Sometime around the early 90s, the craze for cartoons died slightly down, and the programming slot was replaced by live TV episodes for teens, shows like the original Beverly Hills, 90210. Some think that this is because parents grew concerned about the content. While people were used to seeing these animated treats before movies at the theatre, parents were worried about the impact these shows would have on their children every week, for hours at home. That is, Elmer Fudd and his gun, Road Runner’s bombs and high cliff falls, were too violent an influence on young minds. Personally, I think what’s more worrying is the impact these action-packed, 6-minute episodes have had on all our attention spans.
Perhaps the real reason for the “Saturday morning cartoons” era ending, is that it was just beginning. The world of cartoons got too big to contained in a few short hours, under the umbrella of a news network. It got hard for networks and production companies to work together, hence the eventual separation. Nowadays production companies have become their own, fully animated networks. That means cartoons all day, everyday!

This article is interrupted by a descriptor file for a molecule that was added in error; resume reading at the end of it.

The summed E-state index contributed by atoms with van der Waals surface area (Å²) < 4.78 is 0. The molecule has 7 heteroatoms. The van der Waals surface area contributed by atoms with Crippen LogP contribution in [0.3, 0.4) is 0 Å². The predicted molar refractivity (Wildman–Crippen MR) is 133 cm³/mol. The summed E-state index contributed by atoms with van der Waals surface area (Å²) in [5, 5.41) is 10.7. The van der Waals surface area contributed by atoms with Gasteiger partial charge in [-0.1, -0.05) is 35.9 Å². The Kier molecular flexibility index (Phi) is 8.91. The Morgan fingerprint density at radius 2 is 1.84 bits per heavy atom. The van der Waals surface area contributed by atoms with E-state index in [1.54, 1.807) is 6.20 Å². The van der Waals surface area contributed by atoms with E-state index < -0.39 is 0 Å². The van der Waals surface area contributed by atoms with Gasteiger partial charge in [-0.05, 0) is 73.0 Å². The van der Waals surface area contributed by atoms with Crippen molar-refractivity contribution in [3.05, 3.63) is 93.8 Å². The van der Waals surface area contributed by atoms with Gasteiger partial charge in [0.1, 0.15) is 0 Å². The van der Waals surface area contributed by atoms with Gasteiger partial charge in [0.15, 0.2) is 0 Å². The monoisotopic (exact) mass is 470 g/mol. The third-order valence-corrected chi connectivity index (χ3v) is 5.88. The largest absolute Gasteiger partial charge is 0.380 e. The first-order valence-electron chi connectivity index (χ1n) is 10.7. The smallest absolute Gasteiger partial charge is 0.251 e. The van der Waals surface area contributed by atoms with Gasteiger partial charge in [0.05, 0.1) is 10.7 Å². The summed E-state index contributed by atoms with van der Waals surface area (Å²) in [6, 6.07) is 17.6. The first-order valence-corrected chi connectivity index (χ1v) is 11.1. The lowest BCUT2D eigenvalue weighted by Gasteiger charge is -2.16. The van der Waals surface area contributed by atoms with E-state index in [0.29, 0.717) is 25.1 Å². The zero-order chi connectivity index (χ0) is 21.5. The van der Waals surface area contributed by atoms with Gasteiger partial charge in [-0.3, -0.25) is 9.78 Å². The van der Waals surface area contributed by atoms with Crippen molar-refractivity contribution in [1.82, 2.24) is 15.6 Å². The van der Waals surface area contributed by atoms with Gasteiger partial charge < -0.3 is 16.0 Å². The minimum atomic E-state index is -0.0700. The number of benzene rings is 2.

This would be the generation I grew up in. My memories of cartoons are actually coming home from school and being allowed to watch a couple cartoon network shows before I started my homework. But I remember that as an 8 year old, knowing this world of mystery-solving gangs, angry cats, and epic superheroes existed one remote button click away was almost too much to handle. At one phase of my elementary school career, 6:30am smurfs were the only way my mom could get me out of bed in the morning. Somehow the conflict of the day in that village of blue dwarfs was more motivation for my sister and I to start the day than breakfast.
So the “ending” of Saturday morning cartoons is really the fact that they’re on all day. I think it is a little less special for kids to not have to catch on them TV. It even makes Saturday mornings a little less special… But what this ever-growing world of animation means for our us, is that there’s lots of cool stuff yet to post and talk about.
While anamaniac, nickelodeon, cartoon network, and more recently sites like youtube have stolen the eyes of kids over the years, these Saturday morning cartoons were the beginning of it all in terms of animated entertainment. I feel that this brief endeavor into the history, evolution, and lasting impacts of them is my little tribute. May the legacy of characters like bugs bunny live on… even with Elmer Fudd on their tails…
I got most of my research from this article http://www.wisegeek.com/what-happened-to-saturday-morning-cartoons.htm, and from talking to people about their childhood memories.